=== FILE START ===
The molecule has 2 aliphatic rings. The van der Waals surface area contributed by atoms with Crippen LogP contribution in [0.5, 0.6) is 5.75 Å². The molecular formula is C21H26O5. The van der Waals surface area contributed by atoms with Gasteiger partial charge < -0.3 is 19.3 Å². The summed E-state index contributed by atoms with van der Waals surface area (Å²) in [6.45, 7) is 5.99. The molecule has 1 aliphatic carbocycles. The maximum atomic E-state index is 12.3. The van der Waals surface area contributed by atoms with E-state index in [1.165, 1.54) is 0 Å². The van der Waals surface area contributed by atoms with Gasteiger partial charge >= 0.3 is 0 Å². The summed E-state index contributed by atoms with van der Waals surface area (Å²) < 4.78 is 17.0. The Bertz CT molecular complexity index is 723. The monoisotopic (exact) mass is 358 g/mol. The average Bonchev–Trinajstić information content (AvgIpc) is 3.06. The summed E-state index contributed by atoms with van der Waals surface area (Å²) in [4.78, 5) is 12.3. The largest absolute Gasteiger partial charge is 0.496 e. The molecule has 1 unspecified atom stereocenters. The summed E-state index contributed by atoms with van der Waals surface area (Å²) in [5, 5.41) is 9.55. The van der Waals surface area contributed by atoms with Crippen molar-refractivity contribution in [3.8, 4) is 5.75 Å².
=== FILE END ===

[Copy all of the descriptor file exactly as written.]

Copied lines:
The molecule has 2 aliphatic rings. The van der Waals surface area contributed by atoms with Crippen LogP contribution in [0.5, 0.6) is 5.75 Å². The molecular formula is C21H26O5. The van der Waals surface area contributed by atoms with Gasteiger partial charge < -0.3 is 19.3 Å². The summed E-state index contributed by atoms with van der Waals surface area (Å²) in [6.45, 7) is 5.99. The molecule has 1 aliphatic carbocycles. The maximum atomic E-state index is 12.3. The van der Waals surface area contributed by atoms with E-state index in [1.165, 1.54) is 0 Å². The van der Waals surface area contributed by atoms with Gasteiger partial charge >= 0.3 is 0 Å². The summed E-state index contributed by atoms with van der Waals surface area (Å²) < 4.78 is 17.0. The Bertz CT molecular complexity index is 723. The monoisotopic (exact) mass is 358 g/mol. The average Bonchev–Trinajstić information content (AvgIpc) is 3.06. The summed E-state index contributed by atoms with van der Waals surface area (Å²) in [4.78, 5) is 12.3. The largest absolute Gasteiger partial charge is 0.496 e. The molecule has 1 unspecified atom stereocenters. The summed E-state index contributed by atoms with van der Waals surface area (Å²) in [5, 5.41) is 9.55. The van der Waals surface area contributed by atoms with Crippen molar-refractivity contribution in [3.8, 4) is 5.75 Å².